"Good things, I hope."

"Nope. All of it bad." When she saw the look in Nat's face, she couldn't keep her face straight any longer. Both laughed.

Nat got serious. "Have you seen Nick here?"

"Yes. Why?"

"He vanished pretty quickly after Axer and didn't answer his phone. I thought he might be here."

"Well, he is, but he won't be able to see anyone for a while -- he's busy questioning a suspect."


"Yes. The man quite nearly caused Axer to go insane -- he's still recovering."

"*WHAT* happened?" that got Nat's attention.

"Have a seat. It sounds like storytime. From what I've heard, it goes like this..."

Nat was so engrossed in hearing the latest news that she didn't notice Coleen's direct, assessing glances at her.

* * *

They were twenty in all, wearing thick leather trenchcoats. They openly carried clubs, knifes, sawed-off shotguns, and hunting rifles. They had no need for masks or shadows, because they weren't here to commit a crime.

They could have been anyone -- street bums, shoe salesmen, or respectable doctors -- but three things tied them all together: their look of zeal, a leather band fastened around their right wrists, and the fresh slices on their left palms that spelled the word 'Tyr' three times in Nordic runes.

Tyr was the Nordic god who 'governed' law, truth, and honor. These were Tyr's disciples, walking the streets of Toronto. 'Vigilant' and 'vigilante' were good descriptive words for them, because they were watching for the signs of Ragnarok. They had been told by Tyr that though Ragnarok had happened before, it would happen again very soon. All must take sides -- for the one who made no decision was the worst kind
of criminal.

The twenty Tyrsmen blended in well in the place they were patrolling, whether they intended to or not. This was a bad neighborhood, and for all everyone else was concerned, this band of thugs were a daily occurrence to be left alone.

A man observed all of this, leaning up against a street lamp with a pipe in his mouth. He was a thin and tall man, who looked like the 'stereotypical Swede'. His hair was a yellow-blonde that cascaded down his shoulders. His face was clean-shaven and very angular. His clothes were like that of a Beatnik, which didn't clash too much nowadays with any environment.

Loki puffed a fresh bowl, musing to himself about what he'd observed.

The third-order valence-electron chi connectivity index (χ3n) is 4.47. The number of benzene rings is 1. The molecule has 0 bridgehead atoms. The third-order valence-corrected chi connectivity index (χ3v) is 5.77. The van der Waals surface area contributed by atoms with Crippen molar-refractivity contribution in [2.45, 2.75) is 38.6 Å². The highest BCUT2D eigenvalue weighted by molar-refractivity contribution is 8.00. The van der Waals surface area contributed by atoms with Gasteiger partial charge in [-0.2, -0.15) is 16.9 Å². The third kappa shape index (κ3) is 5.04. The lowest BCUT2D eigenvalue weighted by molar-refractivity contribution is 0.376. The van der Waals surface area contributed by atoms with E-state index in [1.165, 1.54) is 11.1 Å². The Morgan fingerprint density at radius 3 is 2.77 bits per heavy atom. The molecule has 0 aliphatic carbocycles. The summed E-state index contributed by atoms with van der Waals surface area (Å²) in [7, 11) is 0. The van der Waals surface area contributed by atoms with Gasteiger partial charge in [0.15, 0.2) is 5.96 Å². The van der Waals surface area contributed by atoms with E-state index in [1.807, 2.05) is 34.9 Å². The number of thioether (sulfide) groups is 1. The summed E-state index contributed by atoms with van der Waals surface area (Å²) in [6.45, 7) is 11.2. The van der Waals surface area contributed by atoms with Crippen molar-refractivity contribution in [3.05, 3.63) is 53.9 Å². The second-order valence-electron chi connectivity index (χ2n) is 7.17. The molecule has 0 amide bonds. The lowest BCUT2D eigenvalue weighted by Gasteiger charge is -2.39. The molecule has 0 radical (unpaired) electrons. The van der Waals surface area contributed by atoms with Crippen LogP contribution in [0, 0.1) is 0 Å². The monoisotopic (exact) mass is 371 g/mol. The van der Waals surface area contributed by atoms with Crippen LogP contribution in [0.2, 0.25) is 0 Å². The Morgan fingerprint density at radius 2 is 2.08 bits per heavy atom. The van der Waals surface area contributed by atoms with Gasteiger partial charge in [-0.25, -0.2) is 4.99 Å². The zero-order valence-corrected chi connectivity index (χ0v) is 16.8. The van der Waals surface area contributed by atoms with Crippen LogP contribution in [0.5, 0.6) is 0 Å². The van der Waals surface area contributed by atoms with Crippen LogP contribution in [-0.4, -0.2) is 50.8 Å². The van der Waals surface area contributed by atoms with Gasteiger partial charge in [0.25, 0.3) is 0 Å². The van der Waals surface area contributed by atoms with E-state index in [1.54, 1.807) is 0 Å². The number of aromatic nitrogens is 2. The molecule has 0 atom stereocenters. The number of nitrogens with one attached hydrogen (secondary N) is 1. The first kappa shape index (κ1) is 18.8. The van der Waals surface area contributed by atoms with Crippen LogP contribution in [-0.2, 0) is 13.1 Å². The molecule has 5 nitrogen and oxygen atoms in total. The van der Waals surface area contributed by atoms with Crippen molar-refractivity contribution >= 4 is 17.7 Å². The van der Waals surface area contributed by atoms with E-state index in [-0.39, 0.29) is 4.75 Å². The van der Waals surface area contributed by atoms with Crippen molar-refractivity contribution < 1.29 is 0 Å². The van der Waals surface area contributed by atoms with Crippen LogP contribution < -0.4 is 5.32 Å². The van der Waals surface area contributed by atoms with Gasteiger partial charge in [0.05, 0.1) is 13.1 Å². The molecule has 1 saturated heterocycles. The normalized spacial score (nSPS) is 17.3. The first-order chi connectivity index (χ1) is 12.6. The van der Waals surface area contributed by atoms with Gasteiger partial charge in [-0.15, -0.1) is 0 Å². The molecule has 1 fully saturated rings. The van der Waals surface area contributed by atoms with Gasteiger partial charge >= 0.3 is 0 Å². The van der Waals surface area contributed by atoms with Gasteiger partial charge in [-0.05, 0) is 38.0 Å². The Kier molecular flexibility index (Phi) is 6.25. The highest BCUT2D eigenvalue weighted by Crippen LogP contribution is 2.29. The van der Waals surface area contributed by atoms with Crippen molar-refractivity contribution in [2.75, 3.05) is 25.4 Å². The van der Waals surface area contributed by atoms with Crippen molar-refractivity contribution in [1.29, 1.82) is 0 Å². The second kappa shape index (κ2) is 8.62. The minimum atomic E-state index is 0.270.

The final war approaches soon --
Grab your bags and guns.
Blow the penny whistle now
For the battle has begun.

An irony that this dread event
Lies unnoticed by the mass
That concerns itself with gloss
And never-closing malls.

//Hmm... Not bad. You have the rhythm down -- now you just have to work on your end-words...// He wasn't a bad rhymer in Old Norse, but English was still difficult for him. English might be convenient for the Swedish rock stars who chose to relinquish their mother tongue, but for Loki, Old Norse was the only elegant language for the types of rhymes that he created.

Loki looked around, and saw that his poem did indeed mirror reality. A newly-formed band of fighters had just walked down the street, and while everyone looked, nobody *understood*. They saw only twenty thugs probably playing Guardian Angel or going to beat the holy bejeezus out of someone -- not a band of soldiers preparing for Ragnarok.
"What do you think?" asked a voice behind him.

Startled, Loki turned around and saw a grim face that he hadn't seen for a long time. "Tyr?" Loki's face was full of regret and fear.

Tyr laid the stump-arm on Loki's shoulder compassionately. "Time has given me the wisdom to see the truth. Time has not been your redeemer -- any children's mythology book will tell you that -- but it's given me the chance to review what went on so long ago. The distance from Mad Odin made me realize that his madness had affected me...

"The same way that his madness now affects us all..."

Loki fought to hold back the tears -- and even his expression of relief. To an uninformed observer, the scene might not make any sense. The informed observer would understand that after almost a millennia, Loki had just learned that one of his best friends had made a mistake in calling him traitor.

When Loki was placed under the serpent by the Aesir, that poisonous serpent was an analogy. The acid poison would have devoured him if it hadn't been for his wife, who'd stayed by his side to catch the venom, and allowed only the occasional drop fall on his body when she needed to empty the bowl. That acid poison was not literal, but rather descriptive of the venomous hatred that all the Aesir felt towards Loki the Trickster -- Loki the Betrayer.

Heimdall and Frey had been the first to see the light and understand who Loki and Odin truly were. Now Tyr understood.

To the Viking, tears were nothing to be ashamed of. Tyr draped an arm over the shoulder of Loki as they looked on the fading band of Tyrsmen. "I'm sorry, Loki," Tyr whispered.

Both men wept for centuries of friendship lost.

* * *

The bottles of blood were refreshing. Nick had brought some of his own cow blood -- LaCroix didn't "serve that kind" here. As it was, he looked at Nick with askance, as if he had made a breach of etiquette.

"How will you determine if there has been any deeper conditioning?" Nick finally asked.

"Simple -- we'll keep pushing and pushing until he breaks."

"And if there *are* no deeper levels?"

"Then we're done."


LaCroix smiled viciously, "He dies."

"Isn't that a little needless?"

"Nick!" LaCroix was exasperated. "He's the enemy, and if you let him go, he'll have even more incentive to hunt us! Never show mercy towards your enemy!"

"'Enemy!' Have you become the 'general' once more?" Nick sneered.

LaCroix was thoughtful, "I won't be Sharpe's general, but I find that these evermore frequent episodes intrigue me. I've never been more involved in the world since my crossing over than these last few years. I may not be a general, but you may find me taking charge if there's no one else to do the job. Like now -- it appears that you won't do yours."

"What do you mean? I'm a police officer -- my duty is to arrest him!"